South Dakota Grandparents Rights
The circuit court of the state of South Dakota can award grandparent visitation with or without a petition by the grandparent. The statutes require findings that a parent has denied visitation and that visitation will not significantly interfere with the parent-child relationship.
Tennessee Grandparents Rights
The statutes of the state of Tennessee regarding grandparent visitation are quite long and detailed. In Tennessee, considerable emphasis is put on the prior relationship between grandparent and grandchild.
Texas Grandparents Rights
The state of Texas allows grandparents reasonable possession of or access to grandchildren under certain circumstances. Generally grandparents need to be the parents of a parent who does not have actual or court-order assess to a child.
Utah Grandparents Rights
The state of Utah bases its grandparent visitation laws on the "rebuttable presumption" that parents make decisions based on the best interest of the child. Thus the grandparent seeking visitation must rebut that presumption. Utah law lists factors to be considered in awarding grandparents visitation rights.
Vermont Grandparents Rights
The state of Vermont provides for grandparent visitation if a parent is deceased, has abandoned a child or is physically or mentally incapable of making decisions about the child. Vermont statutes also list guidelines for determining the best interests of the child.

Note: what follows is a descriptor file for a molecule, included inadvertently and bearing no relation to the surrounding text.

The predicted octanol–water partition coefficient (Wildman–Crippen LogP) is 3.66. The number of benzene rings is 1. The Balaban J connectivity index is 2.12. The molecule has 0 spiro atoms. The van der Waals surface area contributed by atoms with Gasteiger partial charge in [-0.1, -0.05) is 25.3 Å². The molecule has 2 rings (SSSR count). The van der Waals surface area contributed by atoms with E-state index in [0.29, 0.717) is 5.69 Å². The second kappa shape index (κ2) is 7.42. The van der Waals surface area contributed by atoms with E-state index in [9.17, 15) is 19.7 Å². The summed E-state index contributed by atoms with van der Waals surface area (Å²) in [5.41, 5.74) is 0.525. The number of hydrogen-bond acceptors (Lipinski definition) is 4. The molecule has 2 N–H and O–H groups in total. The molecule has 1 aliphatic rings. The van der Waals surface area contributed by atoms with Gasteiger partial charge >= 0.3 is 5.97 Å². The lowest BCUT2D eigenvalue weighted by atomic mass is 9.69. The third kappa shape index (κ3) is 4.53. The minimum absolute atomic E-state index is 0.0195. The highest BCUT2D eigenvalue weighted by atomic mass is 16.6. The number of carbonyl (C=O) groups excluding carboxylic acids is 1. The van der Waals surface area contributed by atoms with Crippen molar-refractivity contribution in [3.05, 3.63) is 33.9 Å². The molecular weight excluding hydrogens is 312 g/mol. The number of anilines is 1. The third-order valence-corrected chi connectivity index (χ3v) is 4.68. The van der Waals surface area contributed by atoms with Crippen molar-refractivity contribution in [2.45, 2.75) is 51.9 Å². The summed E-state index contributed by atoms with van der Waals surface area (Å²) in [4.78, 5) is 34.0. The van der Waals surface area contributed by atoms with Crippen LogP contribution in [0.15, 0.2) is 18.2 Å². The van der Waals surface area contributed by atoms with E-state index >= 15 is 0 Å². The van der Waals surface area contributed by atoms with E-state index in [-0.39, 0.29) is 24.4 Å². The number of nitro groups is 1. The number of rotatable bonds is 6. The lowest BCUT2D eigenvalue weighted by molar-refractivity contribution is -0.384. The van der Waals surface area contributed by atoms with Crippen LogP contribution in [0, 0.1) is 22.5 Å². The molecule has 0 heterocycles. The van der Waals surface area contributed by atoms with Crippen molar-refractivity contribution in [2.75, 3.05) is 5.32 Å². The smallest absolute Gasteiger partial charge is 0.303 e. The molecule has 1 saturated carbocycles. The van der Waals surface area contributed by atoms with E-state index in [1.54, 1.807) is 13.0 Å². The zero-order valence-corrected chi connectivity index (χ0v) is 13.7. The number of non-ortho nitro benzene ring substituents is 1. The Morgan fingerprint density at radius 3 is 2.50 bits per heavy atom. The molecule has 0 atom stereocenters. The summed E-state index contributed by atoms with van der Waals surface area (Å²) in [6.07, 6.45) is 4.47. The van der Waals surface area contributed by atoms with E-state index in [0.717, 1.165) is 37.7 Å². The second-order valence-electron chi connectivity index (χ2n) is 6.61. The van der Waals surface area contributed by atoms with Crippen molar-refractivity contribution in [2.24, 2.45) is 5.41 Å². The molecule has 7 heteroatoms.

Virginia Grandparents Rights
The state of Virginia presents a challenge to grandparents as the topic of visitation is addressed along with custody in a lengthy set of statutes. In addition, grandparents in Virginia do not have their own statutes but are grouped with stepparents, blood relatives and other "persons of legitimate interest."
Washington Grandparents Rights
The state of Washington's statutes governing grandparent visitation have been dealt two blows by the courts, leaving the state essentially without any statute. Washington statutes were labeled as "breathtakingly broad" in the landmark Supreme Court case of Troxel v. Granville.
West Virginia Grandparents Rights
The statutes of West Virginia are specific and detailed in describing grandparents visitation rights. Visitation must be in the best interest of the child, and West Virginia statutes list a number of other factors to be considered before grandparent visitation is awarded.
Wisconsin Grandparents Rights
The state of Wisconsin provides for grandparent visitation in three separate statutes, as well as addressing the topic in case law. The complexity of this approach means that grandparents seeking visitation will almost certainly require legal advice before proceeding.
Wyoming Grandparents Rights
The state of Wyoming has two statutes which could pertain to grandparents visitation rights, one that specifies grandparents and one that specifies caregivers, which will include some grandparents. Under both statutes, grandparents must prove that visitation is in the child's best interest and will not impair the rights of the parents.